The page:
Smartphone apps are sending your data to China
Smartphone apps can access some pretty personal and intimate information. This ranges from phone numbers and email addresses to GPS coordinates, to name a few.
It would be reasonable to assume that data collected is limited to assisting an app with its functionality. However, this doesn’t always seem to be the case.
A report in the UK’s The Sunday Times, “In a flash your details are on a server in Israel”, sheds some light on data transfer practices in 70 basic smartphone apps.
These run-of-the mill applications were chosen because the Sunday Times felt they sought more information than was functionally necessary.
Using “MiddleMan” software, they were able to monitor app data transfers and made some rather disconcerting discoveries.
The results showed that of the 70 apps, “twenty-one transmitted the phone number, six sent out email addresses, six shared the exact co-ordinates of the phone and more than half passed on the handset’s ID number.”
The excessive and unnecessary data collection is only part of this story. Perhaps more worryingly, the investigation highlights that the terms and conditions of the tested apps do not disclose the names of the data recipients, leaving users clueless about the final destination of their data.
The Sunday Times claimed that personal information was being sent outside the EU data protection fortress to companies and servers in China, India, Israel and America.
Specifically, 15 of the apps, including a puppy wallpaper app “Cute Dog”, sent the phone number to an LA-based nternet advertiser.
In another example, a flashlight app sent the user’s email address and phone number to a server in Delhi, India.
When EU data travels outside the European Economic Area borders, it is said to travel to “third countries.” This can post new risks to the subject’s privacy, and the data enters a minefield of complex legal regulation.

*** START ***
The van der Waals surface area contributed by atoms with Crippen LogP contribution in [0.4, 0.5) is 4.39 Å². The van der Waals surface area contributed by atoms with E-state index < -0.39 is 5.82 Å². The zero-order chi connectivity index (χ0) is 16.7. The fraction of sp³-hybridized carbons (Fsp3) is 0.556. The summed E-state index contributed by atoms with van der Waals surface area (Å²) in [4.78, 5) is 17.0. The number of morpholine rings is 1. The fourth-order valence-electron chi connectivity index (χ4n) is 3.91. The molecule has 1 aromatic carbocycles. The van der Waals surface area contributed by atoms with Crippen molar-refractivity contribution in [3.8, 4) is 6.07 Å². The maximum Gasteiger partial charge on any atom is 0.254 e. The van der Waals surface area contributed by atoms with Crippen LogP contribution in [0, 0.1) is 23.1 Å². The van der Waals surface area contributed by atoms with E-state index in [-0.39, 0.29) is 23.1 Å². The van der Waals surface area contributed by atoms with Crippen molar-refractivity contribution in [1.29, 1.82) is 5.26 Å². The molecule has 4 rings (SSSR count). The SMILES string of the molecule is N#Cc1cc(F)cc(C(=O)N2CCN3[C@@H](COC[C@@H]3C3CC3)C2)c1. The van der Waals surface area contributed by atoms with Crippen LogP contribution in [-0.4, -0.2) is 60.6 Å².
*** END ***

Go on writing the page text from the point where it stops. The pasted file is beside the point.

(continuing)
One such regulatory divide is found in Article 25 of the Data Protection Directive (DPD). It demands that the European Commission determine when “third countries” are providing DP standards equivalent to the EU’s DPD.
If the country meets the standards, it is added to a list of approved countries. Currently, this list is very short, notably including Argentina, Australia, Canada and the Faeroe Islands. This means that free flow of data can occur between the EU and these jurisdictions.
The US also has made the cut with its US-EU Safe Harbour Agreement.
Importantly, The Sunday Times headline singled out Israel as an example of somewhere unexpected to send EU data. However, this is a bit of a red herring and should not necessarily alarm concerned parties.
Last year, the European Commission added Israel to the approved countries list, meaning their DP laws are adequate for EU transfers without the need for any additional safety measures.
For India and China, two other destinations mentioned in the report, there is no such seal of approval. Although India recently passed new data protection rules, these don’t equate to the same high EU standards yet.
However, the commercial reality is that developers need to make money from these apps. Nevertheless, I don’t think the business model of collecting and relaying all data that seems vaguely useful is sustainable from a user perspective.
Non-legal approaches may be able to provide businesses a more sustainable model, while protecting customers from over-zealous apps.
Stronger adherence to minimal data collection and clearer user privacy policies are a good start.
Last week’s GSMA mobile app “privacy by design” development guidelines included some brilliant recommendations to develop industry-wide harmonisation in these areas.
Another important practice is to ensure data is strongly encrypted when transferred to “third countries”. This added security is essential considering the likelihood that app data will end up in places that fall well short of the high EU DP standards.